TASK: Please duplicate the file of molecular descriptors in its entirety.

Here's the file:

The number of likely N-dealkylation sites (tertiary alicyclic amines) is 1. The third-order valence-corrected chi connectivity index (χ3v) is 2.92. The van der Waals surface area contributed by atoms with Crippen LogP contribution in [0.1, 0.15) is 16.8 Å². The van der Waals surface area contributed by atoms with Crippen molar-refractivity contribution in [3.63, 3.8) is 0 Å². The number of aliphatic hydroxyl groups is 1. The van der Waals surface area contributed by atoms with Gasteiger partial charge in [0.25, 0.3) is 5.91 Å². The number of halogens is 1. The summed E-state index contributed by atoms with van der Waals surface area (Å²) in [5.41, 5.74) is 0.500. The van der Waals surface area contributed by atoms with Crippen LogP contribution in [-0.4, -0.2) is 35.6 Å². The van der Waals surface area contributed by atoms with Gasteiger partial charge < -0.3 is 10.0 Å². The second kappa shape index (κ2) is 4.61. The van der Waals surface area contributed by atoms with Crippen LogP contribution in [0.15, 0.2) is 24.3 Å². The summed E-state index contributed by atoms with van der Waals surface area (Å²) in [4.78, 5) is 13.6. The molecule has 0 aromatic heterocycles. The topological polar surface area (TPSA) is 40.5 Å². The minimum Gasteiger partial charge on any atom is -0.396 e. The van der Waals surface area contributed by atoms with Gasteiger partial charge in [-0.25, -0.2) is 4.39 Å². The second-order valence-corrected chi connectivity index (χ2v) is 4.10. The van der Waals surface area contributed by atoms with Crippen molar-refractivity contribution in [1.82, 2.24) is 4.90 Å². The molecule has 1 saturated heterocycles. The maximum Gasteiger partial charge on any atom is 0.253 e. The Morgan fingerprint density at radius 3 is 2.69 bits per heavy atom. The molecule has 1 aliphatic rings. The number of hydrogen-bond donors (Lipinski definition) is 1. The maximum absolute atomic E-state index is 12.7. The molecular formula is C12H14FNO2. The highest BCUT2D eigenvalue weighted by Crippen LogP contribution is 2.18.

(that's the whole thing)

The number of likely N-dealkylation sites (tertiary alicyclic amines) is 1. The third-order valence-corrected chi connectivity index (χ3v) is 2.92. The van der Waals surface area contributed by atoms with Crippen LogP contribution in [0.1, 0.15) is 16.8 Å². The van der Waals surface area contributed by atoms with Crippen molar-refractivity contribution in [3.63, 3.8) is 0 Å². The number of aliphatic hydroxyl groups is 1. The van der Waals surface area contributed by atoms with Gasteiger partial charge in [0.25, 0.3) is 5.91 Å². The number of halogens is 1. The summed E-state index contributed by atoms with van der Waals surface area (Å²) in [5.41, 5.74) is 0.500. The van der Waals surface area contributed by atoms with Crippen LogP contribution in [-0.4, -0.2) is 35.6 Å². The van der Waals surface area contributed by atoms with Gasteiger partial charge < -0.3 is 10.0 Å². The second kappa shape index (κ2) is 4.61. The van der Waals surface area contributed by atoms with Crippen LogP contribution in [0.15, 0.2) is 24.3 Å². The summed E-state index contributed by atoms with van der Waals surface area (Å²) in [4.78, 5) is 13.6. The molecule has 0 aromatic heterocycles. The topological polar surface area (TPSA) is 40.5 Å². The minimum Gasteiger partial charge on any atom is -0.396 e. The van der Waals surface area contributed by atoms with Gasteiger partial charge in [-0.25, -0.2) is 4.39 Å². The second-order valence-corrected chi connectivity index (χ2v) is 4.10. The van der Waals surface area contributed by atoms with Crippen molar-refractivity contribution in [1.82, 2.24) is 4.90 Å². The molecule has 1 saturated heterocycles. The maximum Gasteiger partial charge on any atom is 0.253 e. The Morgan fingerprint density at radius 3 is 2.69 bits per heavy atom. The molecule has 1 aliphatic rings. The number of hydrogen-bond donors (Lipinski definition) is 1. The maximum absolute atomic E-state index is 12.7. The molecular formula is C12H14FNO2. The highest BCUT2D eigenvalue weighted by Crippen LogP contribution is 2.18.